March Newsletter – 26.03.18


At Mines and Money Asia, April 3-6, in Hong Kong, please look for Lachlan Broadfoot (our new CEO), John McIntyre (from Sydney) and Tom Bispham (from Hong Kong). For meetings, please contact

  • Behre Dolbear Group, Lachlan Broadfoot, CEO (Ch) is chairing the session II-5 TECHNOLOGY AND INNOVATION TODAY – THE FUTURE IS HERE
  • Behre Dolbear workshop “Efficient, effective due diligence for modern mining investments”
  • Behre Dolbear sponsors breakfast meeting at the conference

For more information go to:


As Commodities Roar, Africa Wants Bigger Slice of Mining Pie


  • Zambia hits Canada copper producer with $7.9 billion tax bill
  • Congo, Tanzania and Mali already seeking more lucrative deals

One by one, the biggest names in African mining are getting squeezed. The tactics might be blunt, but the message is clear: the countries where they operate want a bigger share of the proceeds.

The collapse in commodities through 2015 hobbled some of Africa’s biggest resource economies, stunting growth and leaving budgets short. Since then a recovery in prices has sent the continent’s biggest miners soaring, boosted profits and rewarded shareholders with bumper payouts. But a lack of returns to governments is drawing a backlash from Mali in the Sahara to Tanzania on the Indian Ocean.

Zambia is the latest flash point. Africa’s second-biggest copper producer slapped a $7.9 billion tax assessment on First Quantum Minerals Ltd. and said it’s planning an audit of other miners in the country. Companies operating in Zambia include units of Glencore Plc and Vedanta Resources Plc.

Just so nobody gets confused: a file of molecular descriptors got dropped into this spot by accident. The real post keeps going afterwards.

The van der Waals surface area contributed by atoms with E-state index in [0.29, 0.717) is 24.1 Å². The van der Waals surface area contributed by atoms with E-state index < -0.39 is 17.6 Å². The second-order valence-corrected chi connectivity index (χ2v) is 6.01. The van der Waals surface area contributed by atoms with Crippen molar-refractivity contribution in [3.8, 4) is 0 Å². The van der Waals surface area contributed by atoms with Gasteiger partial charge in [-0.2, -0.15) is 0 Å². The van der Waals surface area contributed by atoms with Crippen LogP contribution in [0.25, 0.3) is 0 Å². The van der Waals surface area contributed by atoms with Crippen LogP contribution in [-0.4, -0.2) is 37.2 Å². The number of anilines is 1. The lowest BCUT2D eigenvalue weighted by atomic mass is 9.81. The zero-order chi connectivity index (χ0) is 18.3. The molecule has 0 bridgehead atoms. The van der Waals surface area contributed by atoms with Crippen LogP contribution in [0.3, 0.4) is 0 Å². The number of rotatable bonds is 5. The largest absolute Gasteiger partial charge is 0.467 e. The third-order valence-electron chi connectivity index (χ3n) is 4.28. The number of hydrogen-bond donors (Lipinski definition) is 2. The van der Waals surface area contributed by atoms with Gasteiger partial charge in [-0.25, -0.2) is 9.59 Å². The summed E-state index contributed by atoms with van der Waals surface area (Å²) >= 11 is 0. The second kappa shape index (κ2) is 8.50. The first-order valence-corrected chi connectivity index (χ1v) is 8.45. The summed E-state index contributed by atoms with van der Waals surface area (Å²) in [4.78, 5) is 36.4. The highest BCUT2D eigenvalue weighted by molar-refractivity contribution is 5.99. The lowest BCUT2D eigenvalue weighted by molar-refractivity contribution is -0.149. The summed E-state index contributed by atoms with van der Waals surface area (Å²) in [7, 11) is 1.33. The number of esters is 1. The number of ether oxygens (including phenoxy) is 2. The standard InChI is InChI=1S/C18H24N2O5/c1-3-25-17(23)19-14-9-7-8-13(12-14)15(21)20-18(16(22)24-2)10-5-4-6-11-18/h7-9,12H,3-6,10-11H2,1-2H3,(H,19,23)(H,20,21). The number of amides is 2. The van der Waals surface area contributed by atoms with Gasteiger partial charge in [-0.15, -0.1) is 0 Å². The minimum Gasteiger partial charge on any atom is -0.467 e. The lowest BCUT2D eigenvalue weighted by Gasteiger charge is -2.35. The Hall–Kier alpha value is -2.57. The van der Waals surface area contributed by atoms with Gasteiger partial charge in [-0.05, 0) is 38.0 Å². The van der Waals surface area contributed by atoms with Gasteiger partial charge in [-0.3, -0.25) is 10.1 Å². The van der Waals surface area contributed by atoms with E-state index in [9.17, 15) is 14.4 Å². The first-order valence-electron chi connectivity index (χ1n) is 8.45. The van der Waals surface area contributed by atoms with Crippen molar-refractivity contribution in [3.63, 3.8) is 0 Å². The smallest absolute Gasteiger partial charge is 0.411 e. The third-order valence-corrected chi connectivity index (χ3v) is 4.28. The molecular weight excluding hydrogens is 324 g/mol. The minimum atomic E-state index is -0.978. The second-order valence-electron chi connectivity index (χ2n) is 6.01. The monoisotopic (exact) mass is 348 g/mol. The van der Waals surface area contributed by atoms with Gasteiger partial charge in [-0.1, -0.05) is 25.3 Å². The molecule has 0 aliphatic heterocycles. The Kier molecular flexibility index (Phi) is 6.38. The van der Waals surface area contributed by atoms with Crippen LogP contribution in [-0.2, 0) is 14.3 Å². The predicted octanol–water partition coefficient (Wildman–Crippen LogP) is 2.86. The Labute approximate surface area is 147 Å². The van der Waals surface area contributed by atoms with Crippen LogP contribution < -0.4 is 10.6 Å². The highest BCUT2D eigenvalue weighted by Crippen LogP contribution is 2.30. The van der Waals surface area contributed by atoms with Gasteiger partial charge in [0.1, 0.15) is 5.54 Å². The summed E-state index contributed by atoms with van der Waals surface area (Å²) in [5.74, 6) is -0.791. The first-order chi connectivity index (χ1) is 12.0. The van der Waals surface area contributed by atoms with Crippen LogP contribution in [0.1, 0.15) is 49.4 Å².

Next door in the Democratic Republic of Congo, Glencore, the world’s biggest commodity trader, is dealing with a dispute over a new mining code that dramatically boosts taxes, while major gold producer Mali has reportedly said it might follow Congo’s example. Tanzania has all but crippled its biggest gold miner Acacia Mining Plc, a unit of Barrick Gold Corp., with export bans and a whopping $190 billion tax bill.



Rio Tinto sees iron ore market to stay balanced through 2019 – exec

Yuka Obayashi

TOKYO (Reuters) – Rio Tinto (RIO.L) (RIO.AX) expects the global iron ore market to stay balanced through 2019 despite a likely moderation in steel demand growth in China, the world’s biggest steel consumer, a senior executive said on Friday.